Using 2D photography as a 3D constructional tool within the metaverse
Abstract:Photography is a powerful 2D representation tool to document 3D volumes like architecture. It is possible to manipulate photos with 2D tools like Photoshop in order to suggest new 3D re/formations and re/interpret architecture. One can alternatively use 2D textures as mappings to create realistic 3D model renderings. This project is a combination of these two approaches: photographing architecture, turning the resulting photos into transparent image files, and then mapping these photos onto 3D volumes in order to create a new architecture from an existing architecture.
One of the advantages of using photographs to create architecture is that the photo pool can easily be composed of visuals from various cultures and you may end up using an amalgam of visuals from, say, so-called opposite cultures. This possibility reminds the peaceful collaboration of musicians from different cultures to create a unique music. In addition, this act can also be taken as a migration of media through appropriation of photography for 3D volume creation and re/presentation. At this point, we are talking about a double representation, since photography is a representation tool already and it gains another representational dimension when it is remapped onto 3D volumes for the construction of an alternative reality.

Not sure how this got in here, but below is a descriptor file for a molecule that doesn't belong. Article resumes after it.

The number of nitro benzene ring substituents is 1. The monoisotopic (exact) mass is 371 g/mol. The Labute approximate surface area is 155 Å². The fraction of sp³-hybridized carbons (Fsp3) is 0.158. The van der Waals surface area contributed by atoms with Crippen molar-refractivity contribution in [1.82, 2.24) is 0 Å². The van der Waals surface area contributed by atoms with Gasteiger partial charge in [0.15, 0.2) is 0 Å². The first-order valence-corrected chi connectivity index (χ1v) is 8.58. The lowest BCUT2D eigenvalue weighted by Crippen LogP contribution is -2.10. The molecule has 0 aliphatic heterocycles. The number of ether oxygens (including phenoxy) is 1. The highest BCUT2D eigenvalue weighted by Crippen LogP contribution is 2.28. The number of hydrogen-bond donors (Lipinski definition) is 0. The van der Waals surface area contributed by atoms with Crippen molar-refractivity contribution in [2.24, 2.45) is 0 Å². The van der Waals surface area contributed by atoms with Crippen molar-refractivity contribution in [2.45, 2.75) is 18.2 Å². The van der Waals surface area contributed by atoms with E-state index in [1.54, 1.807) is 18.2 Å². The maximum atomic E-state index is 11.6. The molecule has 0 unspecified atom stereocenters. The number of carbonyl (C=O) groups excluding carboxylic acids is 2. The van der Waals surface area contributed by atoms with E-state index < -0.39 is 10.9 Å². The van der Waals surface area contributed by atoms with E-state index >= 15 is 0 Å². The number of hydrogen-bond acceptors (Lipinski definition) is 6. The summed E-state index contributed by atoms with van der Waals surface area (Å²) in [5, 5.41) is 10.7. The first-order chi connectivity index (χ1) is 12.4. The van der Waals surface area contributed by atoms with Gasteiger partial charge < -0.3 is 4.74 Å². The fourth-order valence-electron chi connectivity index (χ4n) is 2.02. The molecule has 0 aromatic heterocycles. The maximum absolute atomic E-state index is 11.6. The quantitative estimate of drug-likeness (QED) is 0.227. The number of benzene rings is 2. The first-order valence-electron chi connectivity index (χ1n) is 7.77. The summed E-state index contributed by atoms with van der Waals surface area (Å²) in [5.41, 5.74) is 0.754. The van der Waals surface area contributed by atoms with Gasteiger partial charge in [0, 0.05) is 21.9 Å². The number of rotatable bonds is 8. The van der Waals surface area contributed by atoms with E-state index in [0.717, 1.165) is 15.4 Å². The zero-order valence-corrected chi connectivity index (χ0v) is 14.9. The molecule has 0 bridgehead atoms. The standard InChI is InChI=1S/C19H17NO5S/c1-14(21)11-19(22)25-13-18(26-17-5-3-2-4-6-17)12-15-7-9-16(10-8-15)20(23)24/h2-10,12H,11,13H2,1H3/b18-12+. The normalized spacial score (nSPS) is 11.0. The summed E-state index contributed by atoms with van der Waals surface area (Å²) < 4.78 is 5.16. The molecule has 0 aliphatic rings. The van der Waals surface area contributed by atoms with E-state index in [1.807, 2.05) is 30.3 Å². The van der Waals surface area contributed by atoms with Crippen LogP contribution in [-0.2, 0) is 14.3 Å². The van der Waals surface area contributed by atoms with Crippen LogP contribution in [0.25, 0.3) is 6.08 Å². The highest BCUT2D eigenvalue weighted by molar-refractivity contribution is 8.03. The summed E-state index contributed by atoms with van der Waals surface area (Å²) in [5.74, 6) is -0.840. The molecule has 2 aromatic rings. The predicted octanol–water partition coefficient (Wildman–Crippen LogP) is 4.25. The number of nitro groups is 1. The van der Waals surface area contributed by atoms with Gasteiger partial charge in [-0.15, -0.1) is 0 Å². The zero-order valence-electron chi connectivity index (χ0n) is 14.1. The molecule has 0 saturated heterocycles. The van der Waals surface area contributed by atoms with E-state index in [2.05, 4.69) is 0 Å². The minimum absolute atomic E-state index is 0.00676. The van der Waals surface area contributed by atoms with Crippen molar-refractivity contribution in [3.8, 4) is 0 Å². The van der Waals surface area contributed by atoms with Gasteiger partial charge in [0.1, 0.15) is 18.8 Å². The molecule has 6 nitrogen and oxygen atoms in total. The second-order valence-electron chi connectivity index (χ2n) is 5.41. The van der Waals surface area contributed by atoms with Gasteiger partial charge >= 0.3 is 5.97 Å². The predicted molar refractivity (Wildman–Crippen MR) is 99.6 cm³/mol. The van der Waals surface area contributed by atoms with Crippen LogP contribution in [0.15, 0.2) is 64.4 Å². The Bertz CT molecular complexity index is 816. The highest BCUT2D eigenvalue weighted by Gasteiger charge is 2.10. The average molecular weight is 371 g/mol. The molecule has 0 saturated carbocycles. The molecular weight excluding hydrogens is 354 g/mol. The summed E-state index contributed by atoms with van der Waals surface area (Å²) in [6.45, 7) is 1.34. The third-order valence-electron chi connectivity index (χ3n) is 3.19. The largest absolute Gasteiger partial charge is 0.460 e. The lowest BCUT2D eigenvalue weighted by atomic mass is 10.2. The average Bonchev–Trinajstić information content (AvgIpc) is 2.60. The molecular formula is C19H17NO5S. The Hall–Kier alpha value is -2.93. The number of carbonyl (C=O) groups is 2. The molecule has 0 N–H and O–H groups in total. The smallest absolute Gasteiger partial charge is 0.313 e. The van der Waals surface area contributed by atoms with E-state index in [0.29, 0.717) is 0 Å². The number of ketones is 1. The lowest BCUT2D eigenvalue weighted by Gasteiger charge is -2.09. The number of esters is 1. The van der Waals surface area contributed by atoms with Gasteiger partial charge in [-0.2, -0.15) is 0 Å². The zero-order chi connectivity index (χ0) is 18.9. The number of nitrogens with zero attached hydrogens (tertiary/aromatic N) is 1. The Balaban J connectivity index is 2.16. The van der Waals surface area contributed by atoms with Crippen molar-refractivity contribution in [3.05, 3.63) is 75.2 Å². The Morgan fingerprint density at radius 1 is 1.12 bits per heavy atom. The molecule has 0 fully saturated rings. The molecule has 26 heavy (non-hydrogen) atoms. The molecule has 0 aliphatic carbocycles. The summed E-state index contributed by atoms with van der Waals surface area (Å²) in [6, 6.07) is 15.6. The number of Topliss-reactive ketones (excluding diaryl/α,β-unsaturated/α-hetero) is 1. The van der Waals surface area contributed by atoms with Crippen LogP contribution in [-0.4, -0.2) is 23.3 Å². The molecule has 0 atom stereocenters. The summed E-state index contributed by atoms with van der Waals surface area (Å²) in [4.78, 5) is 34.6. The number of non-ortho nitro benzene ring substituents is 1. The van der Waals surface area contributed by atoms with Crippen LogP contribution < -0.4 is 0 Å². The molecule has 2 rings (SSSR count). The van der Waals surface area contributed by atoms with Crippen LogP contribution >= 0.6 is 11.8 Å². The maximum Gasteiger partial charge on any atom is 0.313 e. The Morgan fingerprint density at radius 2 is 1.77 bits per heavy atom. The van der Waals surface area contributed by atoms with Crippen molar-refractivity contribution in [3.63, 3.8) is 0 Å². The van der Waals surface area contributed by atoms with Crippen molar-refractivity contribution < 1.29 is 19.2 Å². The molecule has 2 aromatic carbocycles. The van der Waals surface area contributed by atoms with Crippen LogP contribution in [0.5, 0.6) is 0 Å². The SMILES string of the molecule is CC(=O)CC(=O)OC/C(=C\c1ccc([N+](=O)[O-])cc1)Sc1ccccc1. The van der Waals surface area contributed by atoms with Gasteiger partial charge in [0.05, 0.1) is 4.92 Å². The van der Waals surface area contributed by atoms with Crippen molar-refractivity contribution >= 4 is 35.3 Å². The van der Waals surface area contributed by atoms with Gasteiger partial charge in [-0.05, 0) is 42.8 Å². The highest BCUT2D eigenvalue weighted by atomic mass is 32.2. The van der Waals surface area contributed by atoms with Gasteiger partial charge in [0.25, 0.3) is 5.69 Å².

This article concentrates on using a representation tool (photography) to construct a 3D space (architecture) within a virtual 3D environment (Second Life). During the process the concepts of perception, reality, cultural context, re/presentation and appropriation will be examined.
Document Type: Research Article
Affiliations: Sabanci University.
Publication date: November 1, 2010
More about this publication?
- Metaverse Creativity is a refereed journal focusing on the examination of creativity in user-defined online virtual worlds such as Second Life®. While such creative activity includes artistic activity, this definition should in no way be limited to artistic output alone but should encompass the output of the various disciplines of design - such as fashion and object design, landscaping and virtual architecture - that are currently all amply manifest in Second Life®.
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